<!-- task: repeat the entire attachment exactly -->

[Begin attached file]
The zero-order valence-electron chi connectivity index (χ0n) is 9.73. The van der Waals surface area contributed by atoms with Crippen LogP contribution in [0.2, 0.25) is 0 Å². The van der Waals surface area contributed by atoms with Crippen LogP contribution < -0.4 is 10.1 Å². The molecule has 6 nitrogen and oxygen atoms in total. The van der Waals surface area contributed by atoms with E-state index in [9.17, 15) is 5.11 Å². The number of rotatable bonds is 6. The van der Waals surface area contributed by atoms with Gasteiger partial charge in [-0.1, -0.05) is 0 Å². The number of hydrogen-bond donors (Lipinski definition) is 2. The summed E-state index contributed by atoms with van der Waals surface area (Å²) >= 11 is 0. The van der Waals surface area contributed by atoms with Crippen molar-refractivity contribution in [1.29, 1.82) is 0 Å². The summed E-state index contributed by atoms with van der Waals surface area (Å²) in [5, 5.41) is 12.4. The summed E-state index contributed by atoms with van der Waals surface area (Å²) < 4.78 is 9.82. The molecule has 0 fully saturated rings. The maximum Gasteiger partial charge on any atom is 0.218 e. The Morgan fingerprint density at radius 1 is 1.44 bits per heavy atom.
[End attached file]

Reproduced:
The zero-order valence-electron chi connectivity index (χ0n) is 9.73. The van der Waals surface area contributed by atoms with Crippen LogP contribution in [0.2, 0.25) is 0 Å². The van der Waals surface area contributed by atoms with Crippen LogP contribution < -0.4 is 10.1 Å². The molecule has 6 nitrogen and oxygen atoms in total. The van der Waals surface area contributed by atoms with E-state index in [9.17, 15) is 5.11 Å². The number of rotatable bonds is 6. The van der Waals surface area contributed by atoms with Gasteiger partial charge in [-0.1, -0.05) is 0 Å². The number of hydrogen-bond donors (Lipinski definition) is 2. The summed E-state index contributed by atoms with van der Waals surface area (Å²) >= 11 is 0. The van der Waals surface area contributed by atoms with Crippen molar-refractivity contribution in [1.29, 1.82) is 0 Å². The summed E-state index contributed by atoms with van der Waals surface area (Å²) in [5, 5.41) is 12.4. The summed E-state index contributed by atoms with van der Waals surface area (Å²) < 4.78 is 9.82. The molecule has 0 fully saturated rings. The maximum Gasteiger partial charge on any atom is 0.218 e. The Morgan fingerprint density at radius 1 is 1.44 bits per heavy atom.